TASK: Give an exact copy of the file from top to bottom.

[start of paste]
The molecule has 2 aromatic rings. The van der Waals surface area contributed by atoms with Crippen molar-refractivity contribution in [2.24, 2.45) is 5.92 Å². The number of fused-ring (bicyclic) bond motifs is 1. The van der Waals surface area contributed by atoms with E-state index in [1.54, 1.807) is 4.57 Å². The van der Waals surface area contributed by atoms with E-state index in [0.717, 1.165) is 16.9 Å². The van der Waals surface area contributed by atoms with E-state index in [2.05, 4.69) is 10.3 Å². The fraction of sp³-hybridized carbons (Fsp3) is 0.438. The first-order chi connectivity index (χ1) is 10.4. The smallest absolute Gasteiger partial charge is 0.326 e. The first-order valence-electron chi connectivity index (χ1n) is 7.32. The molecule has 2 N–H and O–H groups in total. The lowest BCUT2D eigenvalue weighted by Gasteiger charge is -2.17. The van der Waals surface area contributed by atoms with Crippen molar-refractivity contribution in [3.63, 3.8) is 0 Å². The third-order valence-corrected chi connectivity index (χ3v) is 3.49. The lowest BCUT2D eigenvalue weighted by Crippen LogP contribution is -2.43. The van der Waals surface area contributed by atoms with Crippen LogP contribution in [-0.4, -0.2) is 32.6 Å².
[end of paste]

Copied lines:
The molecule has 2 aromatic rings. The van der Waals surface area contributed by atoms with Crippen molar-refractivity contribution in [2.24, 2.45) is 5.92 Å². The number of fused-ring (bicyclic) bond motifs is 1. The van der Waals surface area contributed by atoms with E-state index in [1.54, 1.807) is 4.57 Å². The van der Waals surface area contributed by atoms with E-state index in [0.717, 1.165) is 16.9 Å². The van der Waals surface area contributed by atoms with E-state index in [2.05, 4.69) is 10.3 Å². The fraction of sp³-hybridized carbons (Fsp3) is 0.438. The first-order chi connectivity index (χ1) is 10.4. The smallest absolute Gasteiger partial charge is 0.326 e. The first-order valence-electron chi connectivity index (χ1n) is 7.32. The molecule has 2 N–H and O–H groups in total. The lowest BCUT2D eigenvalue weighted by Gasteiger charge is -2.17. The van der Waals surface area contributed by atoms with Crippen molar-refractivity contribution in [3.63, 3.8) is 0 Å². The third-order valence-corrected chi connectivity index (χ3v) is 3.49. The lowest BCUT2D eigenvalue weighted by Crippen LogP contribution is -2.43. The van der Waals surface area contributed by atoms with Crippen LogP contribution in [-0.4, -0.2) is 32.6 Å².